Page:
Two years after it apparently happened, during which time she was busy “internalising the trauma”, Liberal staffer Brittany Higgins has announced to the media, or world, that she was RAPED in 2019 in Parliament House by another staffer, an as yet to be named “rising star” in the party, and a rapist (alleged).
A group of them had gone out drinking, and the rapist man had bought “lots of rounds of drinks” and offered to take her home:
At that point I was very intoxicated. I thought, ‘Well, I am well and truly done [ed-“yamhammered“]. I need to go.’ And so there were only four of us left. We were going the same way.
He didn’t take her home though, but detoured to his rape chamber in Parliament House, Canberra. Being so drunk as she was, she passed out on a couch and awoke to him being on top of her, raping her.
I woke up mid-rape. I told him to stop. I was crying. He wasn’t even looking at me. It felt like I was sort of a body that was there. It didn’t feel like it was anything about me.
There are aspects to this which aren’t clear, in that what does “mid rape” mean exactly, had he already penetrated her and she was too sozzled to even notice? It is worth saying that ordinarily if a woman is determined that sex is not going to occur, then for physiological reasons it just won’t, without violence or threat of violence, and that doesn’t appear to be the case here. It depends somewhat on just how out of her skull she was, but it is possible to be shocked back into near sobriety very quickly.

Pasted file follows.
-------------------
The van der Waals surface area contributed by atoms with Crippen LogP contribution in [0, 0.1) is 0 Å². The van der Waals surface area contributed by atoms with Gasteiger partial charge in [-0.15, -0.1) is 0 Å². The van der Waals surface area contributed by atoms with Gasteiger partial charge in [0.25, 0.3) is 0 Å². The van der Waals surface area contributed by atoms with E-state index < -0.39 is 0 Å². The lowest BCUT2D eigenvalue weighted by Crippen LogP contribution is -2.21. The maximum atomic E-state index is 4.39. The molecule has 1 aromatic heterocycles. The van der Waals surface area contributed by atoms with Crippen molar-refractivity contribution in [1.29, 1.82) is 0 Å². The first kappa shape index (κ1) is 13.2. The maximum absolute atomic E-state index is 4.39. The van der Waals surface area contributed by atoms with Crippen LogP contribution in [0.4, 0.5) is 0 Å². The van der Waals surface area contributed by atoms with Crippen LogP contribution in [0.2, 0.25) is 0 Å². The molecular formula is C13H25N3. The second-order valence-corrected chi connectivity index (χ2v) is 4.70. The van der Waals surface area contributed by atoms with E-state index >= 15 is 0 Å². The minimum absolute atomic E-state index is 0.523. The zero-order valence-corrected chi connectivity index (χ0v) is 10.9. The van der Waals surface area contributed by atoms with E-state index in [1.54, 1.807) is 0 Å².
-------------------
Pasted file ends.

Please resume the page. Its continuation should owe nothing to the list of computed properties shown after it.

There is another aspect to it, in the possibility that she was aware of what was going on the whole time, but being so sozzled, was ok with it, or just went along with it, but now regrets it all, or wants attention.
Afterwards the rapist man left her, and she slept overnight in Parliament, and the next day she passed him in a corridor but, she says, he would not look at her, which may have coloured the whole thing in a worse light for her.
Because she had spent a night in parliament without her security clearance card the next day she was hauled into a meeting, and:
I said that he was on top of me. I think for the longest time I was really weird about actually saying it was rape. I don’t know why. I was very delicate about it. I think from our exchange she understood the inference
Maybe she didn’t say it was a rape explicitly, because it wasn’t a rape explicitly, at least in formal beyond-reasonable-doubt legal terms. But now it’s officially a rape, two years later, because she said it is.